Yet the problem is so much bigger than the UK
Let’s say that the UK decides to go all out at vineyard production and compete at scale. Even with that buy in, the business strategy to do so doesn’t make any sense. Wine is a saturated market. Global volumes are down, value is up. People are drinking less and trading up – others aren’t drinking at all, especially among younger generations. So where is the case to flood the market with more volume?
This is where a preferential tax system starts to lose its fire. The government is attempting to justify their new tax rate on alcohol by saying it presents an opportunity for the lower alcohol wines made at home to compete with made abroad. However, without a vast increase in the scale of UK production, any %abv tax reduction – if any – would be negligible on reducing the final RRP to compete with cheap continental wines.
Even if you did manage to adjust taxes to a point where a winery could scale their production of Bacchus, or some other reliable early ripening grape, how would you convince a market spoiled with choice to buy enough of it? Bacchus needs to be drunk young, when it’s fruity. Finding enough people to switch from their New Zealand Sauvignon Blancs, White Burgundies, or South African Chenin Blanc to the elderflower and soft citrus tones of a Bacchus is going to take a PR company with a magic wand and a bottomless bank account, especially if those Bacchus wines start to be made by wineries that put quantity above and beyond quality.
Nevertheless, wouldn’t that be sad? Why not make a Bacchus that can compete on the international stage and win hearts and minds instead?
Wine is for everyone: in principle it’s a grand idea, but not every wine can – or indeed, should – aspire to be for all
I am not arguing that English and Welsh wines could be less expensive. I am rallying against any ambition that they should be cheap, or the business case for mass-produced homegrown wine.
I also understand the more ideological, moral standpoint that wine should be accessible to all, and that not everyone can afford to spend £10 on a bottle of wine, let alone £15 or more for an English or Welsh one.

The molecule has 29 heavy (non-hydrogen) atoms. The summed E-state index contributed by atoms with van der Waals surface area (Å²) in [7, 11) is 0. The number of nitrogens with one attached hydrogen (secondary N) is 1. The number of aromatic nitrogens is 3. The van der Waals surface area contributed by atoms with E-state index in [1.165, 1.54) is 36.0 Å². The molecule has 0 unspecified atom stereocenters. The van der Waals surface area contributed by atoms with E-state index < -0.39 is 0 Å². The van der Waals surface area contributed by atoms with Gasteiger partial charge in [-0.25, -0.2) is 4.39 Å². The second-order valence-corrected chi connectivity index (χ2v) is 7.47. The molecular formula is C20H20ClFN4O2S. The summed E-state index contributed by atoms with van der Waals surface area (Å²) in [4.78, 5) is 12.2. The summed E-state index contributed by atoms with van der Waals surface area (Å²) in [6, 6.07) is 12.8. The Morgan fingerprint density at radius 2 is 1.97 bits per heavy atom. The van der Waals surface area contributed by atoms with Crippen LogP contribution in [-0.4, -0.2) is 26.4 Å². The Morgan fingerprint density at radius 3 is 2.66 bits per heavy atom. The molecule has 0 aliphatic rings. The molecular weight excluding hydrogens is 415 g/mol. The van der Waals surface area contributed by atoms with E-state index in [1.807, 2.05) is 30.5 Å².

But in reality wine shouldn’t be a commodity. It isn’t essential for anyone to drink wine, as much as merchants like me would like more people to buy it. We all know alcohol doesn’t do us any good, health wise, but it does give us pleasure. Whether that’s in the taste or in making memories with friends, wine is a luxury. I’d love a world where we drink £15-£20 bottles every other week, as opposed to £5 bottles every other night. It would make the point of opening a bottle of wine so much more worthwhile.
The average bottle of wine sells in the UK for £6-£7. That means most of us think differently. It means, most of the time, wine is bought along with the weekly food shop and doesn’t need to be a luxury. I may not agree that that’s a good thing, but I would say there’s no reason for English and Welsh wine to aspire to be a part of that. Not because it’s better than those wines, and certainly not because it’s any better than the people who buy those wines, but because it physically can’t be. The compromise would be too great; to our land (buying the land, treating it sustainably, and son on), to our values (paying your labour fairly being one example), and to our wine.
English and Welsh wine should continue its gleeful journey to learn, to better itself year on year, and to produce wines that we can proudly enjoy. Our homegrown wine trade should be emblematic of drinking less but drinking better.
What do you think? Are English and Welsh wines too expensive? What price would you pay and what compromise would you make to get there?